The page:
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November 5, 1904


JAMA. 1904;XLIII(19):1395. doi:10.1001/jama.1904.92500190002a

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While in Paris last summer, I saw an instrument made by Collin, which struck me at once as being an excellent substitute for the pressure forceps, where this is used to grasp and hold the margins of delicate tissues, as the peritoneum, the pleura, the incised walls of visceræ, the bladder, stomach, intestines, etc. The instrument was a delicately made straight tenaculum forceps, similar to the Croenlein forceps, with five interdigitating teeth; two on one jaw, three on the other, and provided with French lock and ratchet clasp.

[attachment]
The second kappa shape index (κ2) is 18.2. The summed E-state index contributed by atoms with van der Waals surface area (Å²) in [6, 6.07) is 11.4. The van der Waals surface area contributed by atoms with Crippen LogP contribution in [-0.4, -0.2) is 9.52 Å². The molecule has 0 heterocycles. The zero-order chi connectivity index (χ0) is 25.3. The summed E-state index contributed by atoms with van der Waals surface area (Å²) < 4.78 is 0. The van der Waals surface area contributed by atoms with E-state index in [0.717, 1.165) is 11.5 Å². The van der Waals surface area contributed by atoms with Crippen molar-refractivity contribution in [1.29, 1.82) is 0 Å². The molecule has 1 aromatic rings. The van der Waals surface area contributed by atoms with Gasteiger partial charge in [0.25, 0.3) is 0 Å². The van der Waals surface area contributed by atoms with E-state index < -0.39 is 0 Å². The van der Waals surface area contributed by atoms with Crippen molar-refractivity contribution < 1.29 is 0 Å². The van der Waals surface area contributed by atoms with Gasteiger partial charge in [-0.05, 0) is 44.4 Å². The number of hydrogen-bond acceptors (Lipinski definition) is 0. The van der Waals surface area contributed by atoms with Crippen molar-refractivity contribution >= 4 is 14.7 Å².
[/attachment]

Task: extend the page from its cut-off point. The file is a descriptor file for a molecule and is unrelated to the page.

I brought some of them home, but found on using that the teeth projected and scratched the tissues. This led me to modify the instrument by providing it with two diverging teeth, 1¾ mm. in length on the upper jaw, and with a flat ovoid platform with two perforations on the under jaw. I also gave the instrument a

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